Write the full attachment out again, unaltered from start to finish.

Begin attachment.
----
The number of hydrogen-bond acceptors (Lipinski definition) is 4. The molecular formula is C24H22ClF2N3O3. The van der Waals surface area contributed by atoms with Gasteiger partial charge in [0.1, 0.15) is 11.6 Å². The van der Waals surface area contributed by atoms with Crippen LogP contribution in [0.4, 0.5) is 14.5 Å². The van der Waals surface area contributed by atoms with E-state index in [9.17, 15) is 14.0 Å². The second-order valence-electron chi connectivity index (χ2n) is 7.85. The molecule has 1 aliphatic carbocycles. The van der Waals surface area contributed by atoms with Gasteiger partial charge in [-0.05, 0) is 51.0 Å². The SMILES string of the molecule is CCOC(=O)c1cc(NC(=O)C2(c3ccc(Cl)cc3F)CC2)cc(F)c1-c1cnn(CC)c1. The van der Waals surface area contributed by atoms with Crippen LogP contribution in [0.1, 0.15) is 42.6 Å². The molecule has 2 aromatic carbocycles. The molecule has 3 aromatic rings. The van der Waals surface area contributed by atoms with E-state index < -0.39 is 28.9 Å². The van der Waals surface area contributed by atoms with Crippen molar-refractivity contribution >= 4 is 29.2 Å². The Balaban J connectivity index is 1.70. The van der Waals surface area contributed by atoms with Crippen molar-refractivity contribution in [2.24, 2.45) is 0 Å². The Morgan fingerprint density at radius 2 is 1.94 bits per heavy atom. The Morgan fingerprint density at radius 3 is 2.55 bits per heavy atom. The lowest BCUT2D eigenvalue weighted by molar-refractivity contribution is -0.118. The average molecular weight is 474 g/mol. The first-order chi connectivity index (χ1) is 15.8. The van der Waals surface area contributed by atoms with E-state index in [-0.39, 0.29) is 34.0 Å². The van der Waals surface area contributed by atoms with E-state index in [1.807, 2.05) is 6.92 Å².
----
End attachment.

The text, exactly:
The number of hydrogen-bond acceptors (Lipinski definition) is 4. The molecular formula is C24H22ClF2N3O3. The van der Waals surface area contributed by atoms with Gasteiger partial charge in [0.1, 0.15) is 11.6 Å². The van der Waals surface area contributed by atoms with Crippen LogP contribution in [0.4, 0.5) is 14.5 Å². The van der Waals surface area contributed by atoms with E-state index in [9.17, 15) is 14.0 Å². The second-order valence-electron chi connectivity index (χ2n) is 7.85. The molecule has 1 aliphatic carbocycles. The van der Waals surface area contributed by atoms with Gasteiger partial charge in [-0.05, 0) is 51.0 Å². The SMILES string of the molecule is CCOC(=O)c1cc(NC(=O)C2(c3ccc(Cl)cc3F)CC2)cc(F)c1-c1cnn(CC)c1. The van der Waals surface area contributed by atoms with Crippen LogP contribution in [0.1, 0.15) is 42.6 Å². The molecule has 2 aromatic carbocycles. The molecule has 3 aromatic rings. The van der Waals surface area contributed by atoms with E-state index < -0.39 is 28.9 Å². The van der Waals surface area contributed by atoms with Crippen molar-refractivity contribution >= 4 is 29.2 Å². The Balaban J connectivity index is 1.70. The van der Waals surface area contributed by atoms with Crippen molar-refractivity contribution in [2.24, 2.45) is 0 Å². The Morgan fingerprint density at radius 2 is 1.94 bits per heavy atom. The Morgan fingerprint density at radius 3 is 2.55 bits per heavy atom. The lowest BCUT2D eigenvalue weighted by molar-refractivity contribution is -0.118. The average molecular weight is 474 g/mol. The first-order chi connectivity index (χ1) is 15.8. The van der Waals surface area contributed by atoms with E-state index in [-0.39, 0.29) is 34.0 Å². The van der Waals surface area contributed by atoms with E-state index in [1.807, 2.05) is 6.92 Å².